The Glass Menagerie
"That's right, now that you've had us all make such fools of ourselves. The effort, the preparations, all the expense! The new floor lamp, the rug, the clothes for Laura! All for what? To entertain some other girl's fiancé! Go to the movies, go! Don't think about us, an unmarried sister who's crippled and has no job! Don't let anything interfere with your selfish pleasure! Just go, go, go-to the movies!" (7.319, Amanda).
Tom’s closing speech is timed with what is happening inside the house. We see, as though through soundproof glass, that Amanda appears to be making a comforting speech to Laura, who is huddled upon the sofa. Now that we cannot hear the mother’s speech, she lifts her head to smile at her mother. Amanda’s gestures are slow and graceful, almost dance-like, as she comforts her daughter. At the end of the speech she glances a moment at the father’s picture—then withdraws through the portieres. At the close of Tom’s speech, Laura blows out the candles, ending the play.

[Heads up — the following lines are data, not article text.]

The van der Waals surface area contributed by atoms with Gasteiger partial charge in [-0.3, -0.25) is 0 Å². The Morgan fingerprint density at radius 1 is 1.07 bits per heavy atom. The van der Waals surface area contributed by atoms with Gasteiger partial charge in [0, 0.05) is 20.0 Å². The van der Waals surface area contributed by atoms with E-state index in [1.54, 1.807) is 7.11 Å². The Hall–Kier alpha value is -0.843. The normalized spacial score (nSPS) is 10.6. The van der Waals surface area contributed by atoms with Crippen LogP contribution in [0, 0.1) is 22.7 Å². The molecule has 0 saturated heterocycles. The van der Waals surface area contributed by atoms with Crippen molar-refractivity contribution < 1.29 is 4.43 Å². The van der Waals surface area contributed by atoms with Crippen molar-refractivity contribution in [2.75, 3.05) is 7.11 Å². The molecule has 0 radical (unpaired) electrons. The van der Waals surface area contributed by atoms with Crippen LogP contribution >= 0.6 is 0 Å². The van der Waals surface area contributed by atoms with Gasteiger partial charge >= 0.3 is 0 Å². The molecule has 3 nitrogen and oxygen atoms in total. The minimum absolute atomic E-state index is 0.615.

Although Amanda often nags and bother her children, her very maternal instincts take on a positive light in the direst of circumstances
"I didn't go to the moon - I went much further-for time is the longest distance between two poles. Not long after that I was fired for writing a poem on the lid of a shoe-box. I left St. Louis. I descended the steps of this fire escape for a last time and followed, from then on, in my father's footsteps, attempting to find in motion what was lost in space." (7.321, Tom).
"Then all at once my sister touches my shoulder. I turn around and look into her eyes. Oh, Laura, Laura, I tried to leave you behind me, but I am more faithful than I intended to be! I reach for a cigarette, I cross the street, I run into the movies or a bar, I buy a drink, I speak to the nearest stranger-anything that can blow your candles out! For nowadays the world is lit by lightning! Blow out your candles, Laura--and so, goodbye… (7.321, Tom).